Colourful, sensual, dry, tranquil and mysterious. If Marrakech were an outfit, what would it be?

Something between contemporary fashion and traditional Moroccan dress, like one of the creations by Amine Bendriouich, a designer who is originally from Marrakech and who collaborates with London-based Moroccan contemporary pop artist Hassan Hajjaj.

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Words: Owen Adams

STARGAZING

SPOTS 01

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What’s the concept? Snuggle down beneath the duvet while swooning under the celestial canopy. Geodesic dome hotel rooms feature detachable roof-hatches where crystal-clear skies can be viewed in their element. Or opt for the panoramic views from observatory cabins.

What’s the concept? Apart from in summertime, Icelandic days are short and the nights long – but the longer the night, the more chance there is of seeing the bewitchingly beautiful northern lights, or Aurora Borealis. Hotel staff at Rangá wake guests when the lights start dancing so you can sleep easy while knowing you’ll still catch this once-in-alifetime experience.

Hotel Elqui Domos, Chile

Hotel Rangá, Iceland

Who goes there? The green-carpeted Elqui Valley, in the secluded north of Chile, with its clear skies and barren mountains, has attracted poets and mystics since the 1960s. The Domos has special deals for honeymooning couples but just as many come looking for spiritual growth as it offers an ideal place to meditate and for Reiki healing. How much? $155, May to November; $190, December to April What makes it special? The serenity and the mild dry climate. The tranquil valley, with no urban intrusions or pollution, makes this a perfect place to get close to the stars while sleeping in comfort and enjoying gourmet cuisine. www.elquidomos.cl

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Who goes there? Young hipsters, nature-lovers and relaxed couples rub shoulders here. South Iceland is full of spectacular sights, from volcanoes to hot springs, and appeals particularly to rugged adventurers. The hotel also arranges wedding ceremonies, both indoors or nearby at a waterfalls. How much? Sign up to The Age of the Aurora deals by staying for four nights between September and April for 724 Euros for two people in a standard room, 952 Euros for a deluxe rooms, with 500 and 750 Euro upgrades for junior and master suites – which are themed around each of the seven continents. What makes it special? Aurora Borealis is an amazing phenomenon carried by solar winds through space to light up the Arctic night sky in greens, yellows, reds or purples. The chances of witnessing northern lights are best in 2014 and 2015 as we come in to a ‘solar maximum’ phase of a 24-year cycle. www.hotelranga.is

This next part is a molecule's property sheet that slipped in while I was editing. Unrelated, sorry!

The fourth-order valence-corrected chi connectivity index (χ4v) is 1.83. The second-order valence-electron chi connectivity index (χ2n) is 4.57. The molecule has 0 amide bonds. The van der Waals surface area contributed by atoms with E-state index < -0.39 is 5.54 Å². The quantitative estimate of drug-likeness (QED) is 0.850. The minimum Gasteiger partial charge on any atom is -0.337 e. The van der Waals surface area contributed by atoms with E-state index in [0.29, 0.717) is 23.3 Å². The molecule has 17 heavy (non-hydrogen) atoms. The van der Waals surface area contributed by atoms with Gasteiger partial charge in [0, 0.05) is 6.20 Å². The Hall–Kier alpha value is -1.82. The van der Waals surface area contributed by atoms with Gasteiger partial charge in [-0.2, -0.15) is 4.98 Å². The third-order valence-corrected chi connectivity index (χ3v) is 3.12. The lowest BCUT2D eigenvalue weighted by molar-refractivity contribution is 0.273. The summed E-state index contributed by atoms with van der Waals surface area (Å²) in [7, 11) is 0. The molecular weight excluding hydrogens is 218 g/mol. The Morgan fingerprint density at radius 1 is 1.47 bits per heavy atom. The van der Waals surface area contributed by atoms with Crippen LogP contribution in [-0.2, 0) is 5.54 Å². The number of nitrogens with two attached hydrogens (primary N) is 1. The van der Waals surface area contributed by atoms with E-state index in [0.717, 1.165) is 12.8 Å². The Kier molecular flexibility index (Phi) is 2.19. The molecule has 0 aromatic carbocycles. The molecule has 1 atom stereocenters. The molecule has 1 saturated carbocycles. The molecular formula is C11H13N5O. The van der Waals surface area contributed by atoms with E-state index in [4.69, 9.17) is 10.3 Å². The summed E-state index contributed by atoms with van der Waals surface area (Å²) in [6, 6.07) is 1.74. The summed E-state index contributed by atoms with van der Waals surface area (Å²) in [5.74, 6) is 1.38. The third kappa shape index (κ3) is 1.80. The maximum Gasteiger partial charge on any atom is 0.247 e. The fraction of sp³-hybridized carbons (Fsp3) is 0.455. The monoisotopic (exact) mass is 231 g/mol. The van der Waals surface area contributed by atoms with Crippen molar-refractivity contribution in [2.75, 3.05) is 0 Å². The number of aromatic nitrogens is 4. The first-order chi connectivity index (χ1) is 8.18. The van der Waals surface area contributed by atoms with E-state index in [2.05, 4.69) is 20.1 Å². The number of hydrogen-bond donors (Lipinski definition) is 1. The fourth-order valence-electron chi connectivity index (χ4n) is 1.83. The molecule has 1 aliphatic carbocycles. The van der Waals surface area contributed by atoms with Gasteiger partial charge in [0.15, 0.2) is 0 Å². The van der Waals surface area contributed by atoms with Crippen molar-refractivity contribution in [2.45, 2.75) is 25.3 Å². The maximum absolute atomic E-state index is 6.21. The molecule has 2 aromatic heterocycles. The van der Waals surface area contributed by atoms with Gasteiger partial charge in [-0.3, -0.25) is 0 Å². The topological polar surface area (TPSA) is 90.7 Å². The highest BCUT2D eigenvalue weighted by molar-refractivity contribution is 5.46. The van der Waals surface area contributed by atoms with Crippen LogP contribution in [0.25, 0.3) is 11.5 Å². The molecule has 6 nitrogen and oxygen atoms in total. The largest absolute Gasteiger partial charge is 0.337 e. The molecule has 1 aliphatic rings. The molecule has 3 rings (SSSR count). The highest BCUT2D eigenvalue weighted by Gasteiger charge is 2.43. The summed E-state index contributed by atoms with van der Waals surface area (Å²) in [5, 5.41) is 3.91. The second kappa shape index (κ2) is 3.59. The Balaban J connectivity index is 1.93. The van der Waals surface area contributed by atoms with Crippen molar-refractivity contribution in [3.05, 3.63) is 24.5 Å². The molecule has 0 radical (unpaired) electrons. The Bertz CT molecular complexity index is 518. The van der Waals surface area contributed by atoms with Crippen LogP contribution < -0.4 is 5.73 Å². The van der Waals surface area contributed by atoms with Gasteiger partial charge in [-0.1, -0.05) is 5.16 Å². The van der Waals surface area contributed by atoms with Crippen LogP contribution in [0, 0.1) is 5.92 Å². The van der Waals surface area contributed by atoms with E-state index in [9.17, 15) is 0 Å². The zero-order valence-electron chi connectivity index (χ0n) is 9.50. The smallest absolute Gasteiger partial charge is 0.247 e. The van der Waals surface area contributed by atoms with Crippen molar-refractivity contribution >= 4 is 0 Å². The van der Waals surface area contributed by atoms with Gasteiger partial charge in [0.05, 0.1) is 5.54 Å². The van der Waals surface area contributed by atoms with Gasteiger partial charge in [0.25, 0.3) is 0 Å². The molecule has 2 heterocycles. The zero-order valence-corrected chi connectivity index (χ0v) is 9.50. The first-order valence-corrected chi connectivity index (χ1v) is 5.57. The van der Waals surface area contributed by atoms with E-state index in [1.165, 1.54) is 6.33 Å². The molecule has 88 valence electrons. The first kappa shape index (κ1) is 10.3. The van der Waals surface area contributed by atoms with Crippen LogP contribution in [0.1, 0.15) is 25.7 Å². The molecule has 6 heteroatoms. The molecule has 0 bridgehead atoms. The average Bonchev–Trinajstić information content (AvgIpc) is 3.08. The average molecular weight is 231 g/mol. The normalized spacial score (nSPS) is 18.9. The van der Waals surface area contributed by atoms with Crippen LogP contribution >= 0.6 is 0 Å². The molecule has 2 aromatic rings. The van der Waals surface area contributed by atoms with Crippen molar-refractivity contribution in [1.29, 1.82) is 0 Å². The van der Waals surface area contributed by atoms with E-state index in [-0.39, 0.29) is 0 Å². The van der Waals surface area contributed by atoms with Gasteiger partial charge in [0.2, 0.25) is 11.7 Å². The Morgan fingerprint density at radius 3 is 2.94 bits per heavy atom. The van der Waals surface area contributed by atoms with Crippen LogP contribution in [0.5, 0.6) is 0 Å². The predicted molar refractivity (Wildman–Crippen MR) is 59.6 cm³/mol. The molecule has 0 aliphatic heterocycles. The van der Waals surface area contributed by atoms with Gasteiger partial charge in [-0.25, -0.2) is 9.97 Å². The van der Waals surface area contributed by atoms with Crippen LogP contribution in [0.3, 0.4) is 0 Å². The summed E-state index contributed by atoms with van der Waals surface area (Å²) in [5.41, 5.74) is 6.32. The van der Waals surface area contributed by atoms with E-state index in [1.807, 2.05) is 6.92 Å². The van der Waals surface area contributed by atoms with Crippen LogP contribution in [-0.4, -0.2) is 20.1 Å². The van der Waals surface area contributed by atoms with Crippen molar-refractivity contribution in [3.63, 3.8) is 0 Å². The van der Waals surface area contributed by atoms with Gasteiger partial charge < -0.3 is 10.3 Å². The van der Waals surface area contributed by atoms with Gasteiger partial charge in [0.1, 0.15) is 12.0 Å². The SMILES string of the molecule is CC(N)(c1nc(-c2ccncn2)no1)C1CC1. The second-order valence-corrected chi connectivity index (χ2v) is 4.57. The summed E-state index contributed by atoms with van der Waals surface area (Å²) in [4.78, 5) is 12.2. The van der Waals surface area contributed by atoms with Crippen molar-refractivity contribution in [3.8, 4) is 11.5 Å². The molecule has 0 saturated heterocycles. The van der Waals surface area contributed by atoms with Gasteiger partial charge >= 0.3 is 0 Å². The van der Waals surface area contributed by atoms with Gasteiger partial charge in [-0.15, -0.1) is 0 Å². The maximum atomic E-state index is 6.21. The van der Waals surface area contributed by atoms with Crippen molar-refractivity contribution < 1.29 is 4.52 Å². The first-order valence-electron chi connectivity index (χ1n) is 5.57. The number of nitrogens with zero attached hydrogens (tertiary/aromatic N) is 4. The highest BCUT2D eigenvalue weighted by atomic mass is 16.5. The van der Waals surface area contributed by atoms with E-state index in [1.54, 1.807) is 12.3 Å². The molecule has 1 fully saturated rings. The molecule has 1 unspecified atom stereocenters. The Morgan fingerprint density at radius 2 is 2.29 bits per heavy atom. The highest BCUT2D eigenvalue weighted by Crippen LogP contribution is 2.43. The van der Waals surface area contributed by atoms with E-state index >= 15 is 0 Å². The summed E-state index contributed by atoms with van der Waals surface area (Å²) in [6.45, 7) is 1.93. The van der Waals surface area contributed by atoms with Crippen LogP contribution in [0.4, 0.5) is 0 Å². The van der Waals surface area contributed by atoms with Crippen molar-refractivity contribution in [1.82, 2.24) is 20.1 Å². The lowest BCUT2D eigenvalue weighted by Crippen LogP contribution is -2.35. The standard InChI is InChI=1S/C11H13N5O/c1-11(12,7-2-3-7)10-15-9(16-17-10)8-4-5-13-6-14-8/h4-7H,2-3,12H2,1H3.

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What’s the concept? This pristine lake, framed by the snow-capped Southern Alps, is already stunning by day and at night between April and September it also becomes the best place to see the Southern Lights. South-facing Mount John Observatory, above the lake, is the ideal place to view this symphony of colour, and marvel on any night at how different the stars and constellations look from Down Under.

What’s the concept? In February 2014 the Lions By Day & Leo By Night package brings together the great spectacle of millions of wildebeest and zebra racing across the Tanzanian plain chasing the rains, with lions, cheetahs, leopards, hyenas and jackals in hot pursuit, and high-altitude vistas of the Milky Way, with almost double the number of constellations visible here than in the Northern Hemisphere.